Jade forms partnership with Japanese software company

Christchurch-based Jade Group has formed its first Japanese partnership with management resource planning software company Dot Shell. As part of Jade's partner programme, Dot Shell will use Jade development tools to develop its flagship MRP product DMCS

Christchurch-based Jade Group has formed its first Japanese partnership with management resource planning software company Dot Shell.

As part of Jade's partner programme, Dot Shell will use Jade development tools to develop its flagship MRP product DMCS (Dot Shell Manufacturing Control System), says Marc Ward of the company's international affairs division.

The company aims to push DMCS into the ERP space, and has added an accounting module as the first step, says Ward. He also highlighted other planned modules such as human resources and sales prediction.

So far, he says, DMCS has met with success as the "alternative products are too expensive for medium-sized Japanes companies".

Ward says Dot Shell had identified a need for greater development flexibility. Although a package solution, DMCS "has three different versions to suit different implementation types, offers some subversions and can be further modified to suit customer requirements".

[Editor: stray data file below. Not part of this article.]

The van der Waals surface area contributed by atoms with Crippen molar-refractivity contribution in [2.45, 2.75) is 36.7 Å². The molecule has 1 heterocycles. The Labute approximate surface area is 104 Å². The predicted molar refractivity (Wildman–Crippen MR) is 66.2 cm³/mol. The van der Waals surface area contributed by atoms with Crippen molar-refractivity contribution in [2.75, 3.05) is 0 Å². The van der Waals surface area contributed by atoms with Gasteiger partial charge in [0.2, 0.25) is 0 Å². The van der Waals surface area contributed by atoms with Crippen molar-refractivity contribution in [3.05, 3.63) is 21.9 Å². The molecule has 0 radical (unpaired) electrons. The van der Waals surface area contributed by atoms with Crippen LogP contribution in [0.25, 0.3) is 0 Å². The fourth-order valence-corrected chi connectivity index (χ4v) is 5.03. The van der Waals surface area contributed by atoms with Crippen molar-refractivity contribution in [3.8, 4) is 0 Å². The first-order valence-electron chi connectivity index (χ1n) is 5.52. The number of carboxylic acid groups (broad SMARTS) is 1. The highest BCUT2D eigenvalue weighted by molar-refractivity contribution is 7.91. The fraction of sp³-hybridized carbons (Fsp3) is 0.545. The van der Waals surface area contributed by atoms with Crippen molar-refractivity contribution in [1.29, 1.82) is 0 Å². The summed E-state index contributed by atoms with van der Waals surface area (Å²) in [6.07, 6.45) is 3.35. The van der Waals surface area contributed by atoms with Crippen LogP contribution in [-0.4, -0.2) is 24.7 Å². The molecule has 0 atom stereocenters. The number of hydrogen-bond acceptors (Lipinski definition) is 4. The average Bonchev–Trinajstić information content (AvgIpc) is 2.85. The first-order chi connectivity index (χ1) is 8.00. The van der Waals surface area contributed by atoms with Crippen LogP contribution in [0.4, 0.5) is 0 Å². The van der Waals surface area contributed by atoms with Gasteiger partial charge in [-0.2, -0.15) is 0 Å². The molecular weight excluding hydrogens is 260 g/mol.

David van Rhee, a senior design engineer for Dot Shell, says the company was looking for a toolset that enabled it to develop a base product that could be customised and maintained easily and cost effectively. Object orientation was the best route to follow for building this base, he says.

Jade, as an integrated, object- oriented programming technology, suited the company's needs.

Rhee says after reviewing the Jade Web site, Dot Shell realised it "was the kind of tool we needed". It then flew representatives to New Zealand to investigate further.

Van Rhee says Jade's support of Unicode, the 16-bit standard for character representation critical for visually complex languages like Japanese, was a fundamental requirement.

Dot Shell, with 70 staff in Japan, has an annual revenue of $US10 million. It supports hundreds of DMCS sites in Japan spread across numerous industry sectors.

The average DMCS installation has about 20 users, and the current version can be scaled up to around 40 to 50 users. Dot Shell also has a sister company in China with a staff of 30 developers. Jade group general manager Owen Scott says Dot Shell's experience reflected that of many other software development organisations with which the company has dealt. "With their existing tool sets they can't modify enterprise software packages or bespoke systems quickly and cost-effectively enough. Jade offers a speed of development and flexibility of deployment that is very attractive to these organisations."

Scott says the signing of Dot Shell is an important step in the company's expansion strategy which is to go international with its partnership programme and by building the infrastructure to sell, support and educate across the market.

"Jade Group now has partners in both Japan and Korea who will play an important role in converting the considerable interest we are attracting from South East Asia into members of the Jade partner programme," says Scott.

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